I am incapable of not having an opinion when it comes to toys or child-related equipment. From gadgets meant to help feeding infants to balls, I have my favorites and NOT-so-favorites.
One of the main aspects of my former job was to justify every purchase we made for the children. When it came to purchasing equipment for the classrooms, we always needed to make sure that the item was in-line with our program’s philosophy.
I’m grateful for having developed this habit and way of thinking that automatically evaluates products as I see them, especially now as a parent. Products come in and out of our home as gifts, donations, and of course by choice/purchase.
Many popular child-oriented products are not used in our home because I consider some products to be unnecessary. The Bumbo seat is one of those products. I consider the seat to interfere, unnecessarily so, with children’s natural development.
Over the last holiday, I came to realize that of the all of the seven children (age three and younger) at my family’s home but two (my two) had been sat in a Bumbo seat. Can this product be that popular?
I do not consider the Bumbo seat to be useful product however given its marketing and placement, I can imagine how it could be perceived as such. The large baby gear stores and chain retailers are packed to the hilt with products promising to make caring for your child easier, thus making you and your child happier. The Bumbo seat is at the forefront of this type of product.
Promising to be the extra pair of hands you will almost always need, Bumbo seats are giving you what they think your child wants – to sit so that she can see. Sure, your child is happier when he can see you. Your baby wants to see you and the world around them. The important question here is – is this the best way for your baby to learn to see you? Being seated may support your child in seeing you and all else around them, but it does so without relaying on any competencies of the child. I expect being seated can also evolve into a dependence on the need and desire to be sat up to see rather than learning to use a baby’s own skills and strengths to see on her own.
I listened intently as one mother explained that her son learned to sit because she worked on it with him by sitting him in the Bumbo. I agreed – it probably did contribute to his being able to sit. What would his trajectory have been without the involvement of the seat? At 2 years old now, I think back about how little his being able to sit at 5 months and my daughter (who sat some time in her first year) affects their physical competencies now.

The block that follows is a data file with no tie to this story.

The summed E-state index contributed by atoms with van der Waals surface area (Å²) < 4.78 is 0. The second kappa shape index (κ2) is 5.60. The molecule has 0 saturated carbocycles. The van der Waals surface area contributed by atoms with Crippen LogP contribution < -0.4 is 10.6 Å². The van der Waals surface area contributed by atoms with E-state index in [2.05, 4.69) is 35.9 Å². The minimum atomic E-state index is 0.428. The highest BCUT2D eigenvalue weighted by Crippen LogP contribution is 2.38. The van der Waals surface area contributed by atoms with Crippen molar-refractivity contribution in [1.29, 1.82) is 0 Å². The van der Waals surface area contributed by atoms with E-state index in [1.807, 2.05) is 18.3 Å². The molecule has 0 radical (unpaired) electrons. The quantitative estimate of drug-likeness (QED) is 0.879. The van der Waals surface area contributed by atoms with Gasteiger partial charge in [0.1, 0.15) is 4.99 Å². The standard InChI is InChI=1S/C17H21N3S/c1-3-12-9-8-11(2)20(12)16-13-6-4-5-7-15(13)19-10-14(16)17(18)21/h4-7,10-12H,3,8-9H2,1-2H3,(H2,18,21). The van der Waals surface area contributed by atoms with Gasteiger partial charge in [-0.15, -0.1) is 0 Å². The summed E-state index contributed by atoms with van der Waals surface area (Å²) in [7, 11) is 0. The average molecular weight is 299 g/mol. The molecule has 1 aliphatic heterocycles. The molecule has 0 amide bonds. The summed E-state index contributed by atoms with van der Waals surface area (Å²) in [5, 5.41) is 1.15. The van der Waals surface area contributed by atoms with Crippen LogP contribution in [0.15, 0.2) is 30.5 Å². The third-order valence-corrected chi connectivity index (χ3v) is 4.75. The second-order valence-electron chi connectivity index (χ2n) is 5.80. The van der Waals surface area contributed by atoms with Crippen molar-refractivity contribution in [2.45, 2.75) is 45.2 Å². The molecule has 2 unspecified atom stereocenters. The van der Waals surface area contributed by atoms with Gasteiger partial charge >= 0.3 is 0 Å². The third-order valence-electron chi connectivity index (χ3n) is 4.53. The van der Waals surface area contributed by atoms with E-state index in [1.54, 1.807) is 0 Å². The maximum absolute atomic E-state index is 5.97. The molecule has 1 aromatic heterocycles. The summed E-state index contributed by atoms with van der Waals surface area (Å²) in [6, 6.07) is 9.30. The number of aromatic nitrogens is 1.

How old was Greysen when she started sitting, I ask Mike. He kids, “two months,” and laughs. The joke is, we don’t remember, but it’s not because we don’t care. I’m sure we took photos, as any parent does. Greysen and Moon are typically developing children, so we are not tracking their development for any purpose other than fond memories. We don’t see the need to take note of something that is as it should be – she’s a work in progress and a finished piece all at once.
Using the Bumbo seat to teach your child to sit is conveying the message that learning to sit on your own, in your own time, is not enough. These actions also reflect a lack of trust that a baby’s physical development will evolve on its own. Paradoxically, by keeping an infant snuggly seated, a child loses the invaluable ability to move freely – the very thing she needs to learn to sit – in her own way, in her own time.
What’s the real appeal? Is it that we, as parents, are searching for ways, any way, to have an extra set of hands, or is it that we want our children to develop as quick as we can get them to? Or, is it that in our consumerist culture, the market for infant-oriented products is so much in demand that the next best thing to make your child smarter or better is always being sought after?
Regardless of the reasons parents may use the Bumbo seat, which are likely more complex than the several I have suggested, I think the thing I’d caution parents of the most to beware is: question any blanket promises made by products that claim to make you a happier parent. That comes from within.